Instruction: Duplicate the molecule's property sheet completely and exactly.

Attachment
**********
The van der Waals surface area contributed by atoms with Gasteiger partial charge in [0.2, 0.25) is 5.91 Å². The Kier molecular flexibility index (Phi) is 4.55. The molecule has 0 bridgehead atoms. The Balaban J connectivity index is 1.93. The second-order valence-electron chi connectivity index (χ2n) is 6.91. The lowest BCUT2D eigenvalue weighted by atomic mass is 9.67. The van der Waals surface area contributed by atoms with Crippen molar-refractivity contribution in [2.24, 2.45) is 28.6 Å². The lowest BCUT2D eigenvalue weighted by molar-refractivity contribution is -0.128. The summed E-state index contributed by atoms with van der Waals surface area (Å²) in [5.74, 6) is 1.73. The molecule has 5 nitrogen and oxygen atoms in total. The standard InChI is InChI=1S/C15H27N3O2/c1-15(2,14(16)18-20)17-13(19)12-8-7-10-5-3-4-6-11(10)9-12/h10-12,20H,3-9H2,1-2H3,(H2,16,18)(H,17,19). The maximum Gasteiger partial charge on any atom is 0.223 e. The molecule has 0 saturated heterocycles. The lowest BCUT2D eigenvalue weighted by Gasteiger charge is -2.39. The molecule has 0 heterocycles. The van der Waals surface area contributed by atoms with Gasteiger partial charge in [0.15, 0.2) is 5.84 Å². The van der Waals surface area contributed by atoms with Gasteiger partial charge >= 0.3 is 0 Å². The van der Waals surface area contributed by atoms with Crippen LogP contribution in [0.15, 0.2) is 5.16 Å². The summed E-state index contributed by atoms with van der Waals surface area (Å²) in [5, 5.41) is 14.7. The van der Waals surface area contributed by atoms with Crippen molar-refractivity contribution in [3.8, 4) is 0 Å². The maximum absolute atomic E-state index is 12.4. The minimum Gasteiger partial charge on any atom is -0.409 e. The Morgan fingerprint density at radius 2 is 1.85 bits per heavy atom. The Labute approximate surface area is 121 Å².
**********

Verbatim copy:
The van der Waals surface area contributed by atoms with Gasteiger partial charge in [0.2, 0.25) is 5.91 Å². The Kier molecular flexibility index (Phi) is 4.55. The molecule has 0 bridgehead atoms. The Balaban J connectivity index is 1.93. The second-order valence-electron chi connectivity index (χ2n) is 6.91. The lowest BCUT2D eigenvalue weighted by atomic mass is 9.67. The van der Waals surface area contributed by atoms with Crippen molar-refractivity contribution in [2.24, 2.45) is 28.6 Å². The lowest BCUT2D eigenvalue weighted by molar-refractivity contribution is -0.128. The summed E-state index contributed by atoms with van der Waals surface area (Å²) in [5.74, 6) is 1.73. The molecule has 5 nitrogen and oxygen atoms in total. The standard InChI is InChI=1S/C15H27N3O2/c1-15(2,14(16)18-20)17-13(19)12-8-7-10-5-3-4-6-11(10)9-12/h10-12,20H,3-9H2,1-2H3,(H2,16,18)(H,17,19). The maximum Gasteiger partial charge on any atom is 0.223 e. The molecule has 0 saturated heterocycles. The lowest BCUT2D eigenvalue weighted by Gasteiger charge is -2.39. The molecule has 0 heterocycles. The van der Waals surface area contributed by atoms with Gasteiger partial charge in [0.15, 0.2) is 5.84 Å². The van der Waals surface area contributed by atoms with Gasteiger partial charge >= 0.3 is 0 Å². The van der Waals surface area contributed by atoms with Crippen LogP contribution in [0.15, 0.2) is 5.16 Å². The summed E-state index contributed by atoms with van der Waals surface area (Å²) in [5, 5.41) is 14.7. The van der Waals surface area contributed by atoms with Crippen molar-refractivity contribution in [3.8, 4) is 0 Å². The maximum absolute atomic E-state index is 12.4. The minimum Gasteiger partial charge on any atom is -0.409 e. The Morgan fingerprint density at radius 2 is 1.85 bits per heavy atom. The Labute approximate surface area is 121 Å².